I’m not a tree hugger, but I have hugged trees before. Though I meant that literally, I also figuratively embrace trees. Ever since I was younger (as in, a wee lil’ fellow), I’ve had an interest in nature. I guess you could say my childhood somewhat reflected a simplified version of Darwin. Later when I became interested in cultures, plus being socially outcast, I had an interest in things that were out of the norm. An example would be my interest in Asian cultures, as I grew up in the Western world.
Sometime a few years ago, I also fell in love with the beach. Still, today, the southern coast of South Carolina, in my mind, will always remain a place that I love to death. There, besides the southern live oaks with Spanish moss on them, are cabbage palmettos and other tropical plants. Those became an icon of feeling happy in my mind, and it fused with my other interests that I mentioned in the paragraph before this one.
Being in a city here in the Philippines is cool, but I grew up living in the country. But every now and then, on rare occasions, I get to see groups of plants as I ride out from the inner-city. It’s really exciting! How I wish I could go out in those areas and just observe those plants in admiration. Here’s a few trees that I commonly see here:
The Papaya Tree. The first time I saw these, I was confused at what they were. I thought they might have been some kind of Filipino fruit tree. My thoughts were far from thinking it was papaya though. I love how it’s branch goes up, and then the leaves sprawl out at the top.
The Banana Tree. It wasn’t my first time seeing these, but it’s nice to get to see ‘em every now and then. It’s interesting out the bananas grow off of the trees in a stack, and then a giant diamond figure (the blossom) emerges at the bottom as if it were a dragon’s tail. The blossom can be made into a salad (I’ve eaten it before). These tree’s leaves are commonly used on plates, as well as wrapped around food to cook.
The Coconut Tree, also known as the buko tree. These are what you see in pictures of island paradises. They differ a lot from the palms I’ve seen back home that covered the shore. Not only do these grow out on the beach sand, but also everywhere else in tropical islands. Here, it’s common to find dent marks in the trunk. Why? For people to climb of course. Young coconut, aka ‘buko’, is a popular thing to eat here.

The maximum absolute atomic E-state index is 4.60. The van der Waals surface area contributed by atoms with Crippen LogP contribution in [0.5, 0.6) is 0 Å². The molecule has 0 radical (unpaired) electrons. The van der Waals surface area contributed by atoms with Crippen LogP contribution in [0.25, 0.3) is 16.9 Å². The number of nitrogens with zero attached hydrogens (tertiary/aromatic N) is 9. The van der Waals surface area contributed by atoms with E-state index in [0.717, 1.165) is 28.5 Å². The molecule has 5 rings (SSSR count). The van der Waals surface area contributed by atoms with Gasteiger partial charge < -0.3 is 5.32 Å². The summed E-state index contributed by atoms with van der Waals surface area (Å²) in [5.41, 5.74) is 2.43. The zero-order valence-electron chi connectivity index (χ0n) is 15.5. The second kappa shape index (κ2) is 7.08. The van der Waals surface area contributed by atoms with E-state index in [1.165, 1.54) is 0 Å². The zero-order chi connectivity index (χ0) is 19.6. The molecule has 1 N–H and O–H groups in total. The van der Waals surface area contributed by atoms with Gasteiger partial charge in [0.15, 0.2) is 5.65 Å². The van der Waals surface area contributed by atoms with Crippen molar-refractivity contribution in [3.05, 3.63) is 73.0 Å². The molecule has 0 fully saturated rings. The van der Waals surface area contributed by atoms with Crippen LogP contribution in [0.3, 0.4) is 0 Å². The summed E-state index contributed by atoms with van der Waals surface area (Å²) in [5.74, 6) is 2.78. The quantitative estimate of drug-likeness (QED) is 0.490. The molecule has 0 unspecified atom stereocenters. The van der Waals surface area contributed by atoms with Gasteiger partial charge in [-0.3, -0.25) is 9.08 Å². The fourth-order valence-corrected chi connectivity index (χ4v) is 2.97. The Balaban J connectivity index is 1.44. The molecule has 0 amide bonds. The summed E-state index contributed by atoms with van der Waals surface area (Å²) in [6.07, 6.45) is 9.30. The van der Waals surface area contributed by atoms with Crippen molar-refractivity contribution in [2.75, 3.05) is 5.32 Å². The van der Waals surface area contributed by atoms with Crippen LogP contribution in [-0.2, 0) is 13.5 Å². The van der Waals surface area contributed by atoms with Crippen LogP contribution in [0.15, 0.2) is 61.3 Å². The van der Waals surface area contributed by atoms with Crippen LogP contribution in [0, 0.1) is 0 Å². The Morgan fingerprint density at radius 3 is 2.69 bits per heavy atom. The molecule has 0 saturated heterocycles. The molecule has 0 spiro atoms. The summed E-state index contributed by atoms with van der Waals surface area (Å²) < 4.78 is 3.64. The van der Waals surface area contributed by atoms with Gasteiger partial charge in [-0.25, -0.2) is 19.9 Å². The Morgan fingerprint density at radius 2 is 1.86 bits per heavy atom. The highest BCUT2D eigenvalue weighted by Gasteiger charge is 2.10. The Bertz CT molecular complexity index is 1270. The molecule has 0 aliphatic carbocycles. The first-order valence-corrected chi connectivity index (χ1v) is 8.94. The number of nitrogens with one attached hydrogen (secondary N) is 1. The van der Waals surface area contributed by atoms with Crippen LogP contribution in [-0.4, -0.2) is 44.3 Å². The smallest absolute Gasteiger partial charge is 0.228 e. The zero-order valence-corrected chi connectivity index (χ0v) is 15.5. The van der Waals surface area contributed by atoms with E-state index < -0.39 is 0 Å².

The Traveler’s Palm. Personally, this is my most favorite tree I have seen. The first time I saw it was in a video of a local park in here in Davao City, one I watched back in Feb. 2009, before I came. I was curious of what it was. When I finally came here, I got to see it with my own eyes. I don’t see it producing any fruit, but to me it has an awesome appearance. The leaves reminds me of the banana tree’s leaves. Oh yeah, it ain’t a true palm by the way, nor is it in the banana tree family (but it is in the same order).
Here are some other trees you might see; ones bearing common Philippines fruit:
A jackfruit (aka ‘langka’) tree & durian tree
A mangosteen tree & rambutan tree
Hi, I am Jonathan Watson. I'm 19 years old, living in Davao, Philippines, and currently attending the Ateneo de Davao University as a 1st year student. I am originally from the state of South Carolina, in the USA. I'm interested in many things such as cultures, theology, and writing. I am also known by nicknames such as "Jawz" (my online nickname 'cause of my initials; J.onathan A. W.atson + random Z). Others just call me "Jon".